POCAFest Fall 2014 Keynote: Sustainability for the Next Generation

POCAfest Fall 2014 Keynote: Sustainability for the Next Generation

Before I begin, I’d like to continue a tradition started by Lisa Baird and acknowledge that this is the traditional territory of the Santee people, and that we’re visitors here.

Something interesting happened last weekend. A group of people gathered in a classroom at St. Charles parish in Portland, Oregon, and talked about social justice. These weren’t religious leaders, community advocates or local politicians. This was the next generation of community acupuncture: POCA Technical Institute’s first class.

Now, I don’t remember exactly what we talked about on my first day of acupuncture school, but it wasn’t social justice. There was probably some discussion of zang fu theory, the 8 Principles, tonguesand pulses. But expanding healthcare accessibility as a means to fight oppression? I don’t think so. But this is POCA, and we do things a little differently. We’re doing more than training new acupuncturists. We’re building a sustainable new world.

Sustainability – that’s the theme of this POCAfest, and it’s a word that gets used a lot these days. Sustainability is a hot topic, and rightly so. It’s becoming increasingly clear that our planet simply cannot support a post-industrial way of life for 7 billion people. But what does sustainability mean for us, for our patients, our clinics, and our next generation of community acupuncturists? Well, it’s pretty obvious that the acupuncture profession in this country has become unsustainable in its current form. The AAAOM is barely functioning and has only a few hundred professional members. The NCCAOM is focused on maximizing income, for example exploring a certificate in facial rejuvenation. Turf warfare is at an all-time high as state organizations are battling Physical Therapists over dry needling. ACAOM is trying to convince the US Department of Education that proposed gainful employment and income to debt ratio rules shouldn’t apply to acupuncture schools. Schools are churning out more graduates who will never be able to repay their student loans. And that all amounts to decreasing access for patients. We desperately need a new world. We have to build a new world that will last. And that’s what all of us, together, are going to talk about this weekend.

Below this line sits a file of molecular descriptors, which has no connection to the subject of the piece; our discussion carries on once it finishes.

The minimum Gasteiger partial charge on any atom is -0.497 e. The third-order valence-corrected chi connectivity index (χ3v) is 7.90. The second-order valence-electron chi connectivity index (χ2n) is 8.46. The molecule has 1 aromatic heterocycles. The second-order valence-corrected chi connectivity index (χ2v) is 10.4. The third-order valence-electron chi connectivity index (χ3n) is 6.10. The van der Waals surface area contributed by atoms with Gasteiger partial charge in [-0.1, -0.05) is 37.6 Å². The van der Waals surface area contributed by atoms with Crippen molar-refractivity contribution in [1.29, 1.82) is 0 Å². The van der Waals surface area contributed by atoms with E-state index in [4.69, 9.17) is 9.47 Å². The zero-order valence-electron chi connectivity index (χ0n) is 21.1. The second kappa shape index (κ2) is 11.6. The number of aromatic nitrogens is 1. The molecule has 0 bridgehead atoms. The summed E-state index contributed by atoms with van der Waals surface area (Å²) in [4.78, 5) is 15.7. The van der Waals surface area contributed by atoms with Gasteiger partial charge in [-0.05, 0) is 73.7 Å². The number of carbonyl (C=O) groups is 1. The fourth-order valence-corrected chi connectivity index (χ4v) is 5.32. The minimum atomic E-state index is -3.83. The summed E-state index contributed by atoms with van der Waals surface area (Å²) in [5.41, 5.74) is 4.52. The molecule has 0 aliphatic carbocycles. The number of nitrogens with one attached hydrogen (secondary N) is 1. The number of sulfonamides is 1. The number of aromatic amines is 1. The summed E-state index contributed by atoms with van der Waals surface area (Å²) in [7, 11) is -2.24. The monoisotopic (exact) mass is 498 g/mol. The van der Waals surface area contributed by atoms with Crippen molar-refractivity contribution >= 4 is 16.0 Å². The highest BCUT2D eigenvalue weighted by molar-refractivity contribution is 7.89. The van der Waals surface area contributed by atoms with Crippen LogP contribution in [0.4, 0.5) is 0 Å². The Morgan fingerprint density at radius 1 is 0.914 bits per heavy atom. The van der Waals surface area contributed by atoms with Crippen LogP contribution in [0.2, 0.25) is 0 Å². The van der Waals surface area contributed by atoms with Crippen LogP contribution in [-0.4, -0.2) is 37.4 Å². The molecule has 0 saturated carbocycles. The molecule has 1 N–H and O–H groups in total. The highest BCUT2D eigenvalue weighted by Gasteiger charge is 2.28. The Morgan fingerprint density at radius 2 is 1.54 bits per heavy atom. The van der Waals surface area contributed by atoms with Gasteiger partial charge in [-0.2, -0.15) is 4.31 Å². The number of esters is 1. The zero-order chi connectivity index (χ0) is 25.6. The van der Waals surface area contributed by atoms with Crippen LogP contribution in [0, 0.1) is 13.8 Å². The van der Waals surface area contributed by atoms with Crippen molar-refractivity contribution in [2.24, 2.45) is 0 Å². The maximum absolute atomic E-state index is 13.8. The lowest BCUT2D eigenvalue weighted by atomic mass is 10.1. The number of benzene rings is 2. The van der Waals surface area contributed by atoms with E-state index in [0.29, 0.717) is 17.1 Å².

Key Elements of Sustainability

I want to talk first about the two key elements to sustainability. Anytime some expert talks about sustainability, in any context, these themes will inevitably come up. In fact, these two elements are so intertwined, it’s difficult to even talk about them as separate concepts. Everyone agrees: if you want to build something sustainable, you must cooperate and innovate. Ideas born from collaboration take root and grow. Great inventions (at least the ones that aren’t accidents) are almost always made by lots of people making small, incremental improvements. For great ideas to become transformative, people need each other. POCA, of course, is an obvious example of the power of cooperation. Things happen in POCA not just because we’re all stakeholders and expect some benefit, but because we all have the power to make things happen. We can vote; we can share our voice on the forums; we can volunteer on a project or launch a new idea. We can fund new clinics. We can 2help more patients. We can start an affordable school – can you imagine trying to do that by yourself?? All through the power of cooperation.